Cleaning Gunky, Dirty Keyboards

By  |  Thursday, March 18, 2010 at 6:49 am

My keyboard’s always catching junk–dust, bread crumbs, and unidentifiable schmutz. I know for a fact that a clean keyboard lets me type faster and more intelligently, and more important, lets me finish this newsletter more quickly.

My method is simple: I use a tissue and rubbing alcohol to remove the grime that builds up on the keys. To get rid of all the loose gunk, I take the keyboard outside and blast it with a can of air. It’s one of those low-cost ways to feel like you’ve accomplished something important.

On those rare occasions when I’m feeling ambitious, I remove the four screws at the bottom of my way too expensive Avant Stellar keyboard, detach the keyboard from the case, and use the air can there, too. Try it if you have the courage — and the handyman skills.

And if you tip a bottle of beer onto the keyboard, some people recommend you try popping it into the dishwasher.

Newfangled Keyboard Cleaning

When I was at CES, the consumer electronics show, I found another keyboard cleaning trick. It looks like a solution looking for a problem, and you’ll have to shell out some bucks to try it.

CyberClean is a neon-colored, gelatinous cleaning compound — the main ingredient is diazolidinyl urea. It’s kind of what The Blob might have felt like (Beware of the Blob! It creeps, and leaps, and glides and slides across your keyboard!).

It works like Silly Putty: Press it onto your cell phone, keyboard, a remote control, or even your child’s dirty face (just kidding) and it slurps up the debris. You can even use it on your car’s dashboard.

Does it work? Yep, it sure does. I tried it on a not-often-dusted keyboard that’s connected to a test PC. Watch a video of CyberClean in action. It was professionally produced by a member of the Bass International A/V squad.

If you’re wondering how long it’ll last, well, depending on how much you use it, and how dirty a person you are, it can last a couple of days to many years. Right, I haven’t a clue. A can — about five ounces of CyberClean — costs $8. Would I buy it? Probably not, but I sure stuck my hand out for a sample.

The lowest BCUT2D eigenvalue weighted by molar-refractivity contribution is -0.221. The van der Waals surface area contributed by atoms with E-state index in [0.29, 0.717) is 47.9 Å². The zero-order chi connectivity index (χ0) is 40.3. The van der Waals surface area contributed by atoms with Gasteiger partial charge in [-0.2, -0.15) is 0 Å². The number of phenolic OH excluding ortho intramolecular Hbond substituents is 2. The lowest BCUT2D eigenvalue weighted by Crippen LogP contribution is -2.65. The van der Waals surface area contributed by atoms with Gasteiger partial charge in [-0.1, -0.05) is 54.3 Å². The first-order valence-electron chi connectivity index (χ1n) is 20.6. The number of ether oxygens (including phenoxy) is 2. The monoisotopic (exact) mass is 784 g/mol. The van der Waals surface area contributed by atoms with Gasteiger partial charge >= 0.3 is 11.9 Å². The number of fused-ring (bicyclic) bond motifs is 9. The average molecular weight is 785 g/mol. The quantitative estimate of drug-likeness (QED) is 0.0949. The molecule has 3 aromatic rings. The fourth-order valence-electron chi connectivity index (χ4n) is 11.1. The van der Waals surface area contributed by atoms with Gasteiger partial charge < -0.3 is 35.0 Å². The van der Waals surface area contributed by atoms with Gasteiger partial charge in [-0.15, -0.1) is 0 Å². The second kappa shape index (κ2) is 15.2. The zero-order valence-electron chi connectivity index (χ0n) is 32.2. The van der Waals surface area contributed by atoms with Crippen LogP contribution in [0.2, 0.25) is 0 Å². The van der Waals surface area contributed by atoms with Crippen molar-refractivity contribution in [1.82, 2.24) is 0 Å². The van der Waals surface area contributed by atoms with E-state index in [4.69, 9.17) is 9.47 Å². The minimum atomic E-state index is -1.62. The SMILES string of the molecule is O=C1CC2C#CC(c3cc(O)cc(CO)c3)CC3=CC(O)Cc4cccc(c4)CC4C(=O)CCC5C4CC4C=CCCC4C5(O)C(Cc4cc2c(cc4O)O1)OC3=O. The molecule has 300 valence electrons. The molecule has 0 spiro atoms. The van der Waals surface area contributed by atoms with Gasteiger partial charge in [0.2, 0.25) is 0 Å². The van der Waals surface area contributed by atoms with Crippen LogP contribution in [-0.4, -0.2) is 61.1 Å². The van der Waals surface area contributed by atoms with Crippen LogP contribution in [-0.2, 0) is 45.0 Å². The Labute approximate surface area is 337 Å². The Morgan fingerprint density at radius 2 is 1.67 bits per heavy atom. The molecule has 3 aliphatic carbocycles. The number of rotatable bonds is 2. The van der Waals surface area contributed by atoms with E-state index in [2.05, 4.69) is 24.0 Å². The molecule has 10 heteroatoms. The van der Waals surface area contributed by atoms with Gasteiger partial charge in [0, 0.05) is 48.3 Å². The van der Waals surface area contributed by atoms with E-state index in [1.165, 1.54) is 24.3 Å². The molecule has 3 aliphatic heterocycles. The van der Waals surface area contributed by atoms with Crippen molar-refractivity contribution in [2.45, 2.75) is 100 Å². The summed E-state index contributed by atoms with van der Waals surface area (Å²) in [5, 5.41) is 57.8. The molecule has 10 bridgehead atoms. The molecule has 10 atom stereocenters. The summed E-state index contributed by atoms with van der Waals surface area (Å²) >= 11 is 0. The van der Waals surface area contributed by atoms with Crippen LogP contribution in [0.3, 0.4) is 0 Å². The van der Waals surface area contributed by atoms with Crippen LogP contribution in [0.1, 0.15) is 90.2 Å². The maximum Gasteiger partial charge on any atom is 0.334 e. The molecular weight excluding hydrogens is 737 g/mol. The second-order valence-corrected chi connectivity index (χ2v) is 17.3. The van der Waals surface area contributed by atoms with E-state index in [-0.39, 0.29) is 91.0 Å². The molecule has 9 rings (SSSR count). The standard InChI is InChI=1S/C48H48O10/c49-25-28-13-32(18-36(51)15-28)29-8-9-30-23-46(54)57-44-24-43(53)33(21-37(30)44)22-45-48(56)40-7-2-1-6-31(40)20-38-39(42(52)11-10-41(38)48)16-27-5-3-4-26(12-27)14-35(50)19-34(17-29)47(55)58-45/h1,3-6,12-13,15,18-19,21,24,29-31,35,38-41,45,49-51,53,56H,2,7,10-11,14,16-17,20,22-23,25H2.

Fun with Pressurized Canned Air

Take a can of pressurized air in your car, the kind you use to clean camera lenses or, as I recommended, keyboards, and leave it in your car. Park the car in a sunny location, preferably in the middle of August, somewhere in Arizona. Wait until the inside of the cab gets nice and toasty.

Then watch how the compressed air can flies through the windshield and lands 20 feet away. Check out the pics.

The other option is to spray a blast of air onto your auto’s dashboard — and then light a cigarette. This PDF shows what happens.

[This post is excerpted from Steve’s TechBite newsletter. If you liked it,¬†head here to sign up–it’s delivered on Wednesdays to your inbox, and it’s free.]

 
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  1. Anonymous Says:

    Cleaning your keyboard out with compressed air works better if you pop a couple keys off the corner of each cluster. (the Page Up/Down buttons, Ctrl key, etc.) It gives the larger pieces of gunk a bigger egress.

    If my keyboard is really bad, I pop all the keys off (take a picture first so you can put it back together exactly as it was), and wash the key caps with warm water and dish detergent. A paper towel dampened with the soapy water works great for cleaning that greasy residue off of the plate under the keys. This method is a bit more time consuming, but after you’re done your keyboard will be as clean as it was when it was new.

  2. Chicago cleaning companies Says:

    Excellent Post, We will use these methods to clean keywords.

  3. Sergio Says:

    I put my keyboard in the dishwasher machine. But before you do like me, look information in the Internet, there are lots about it..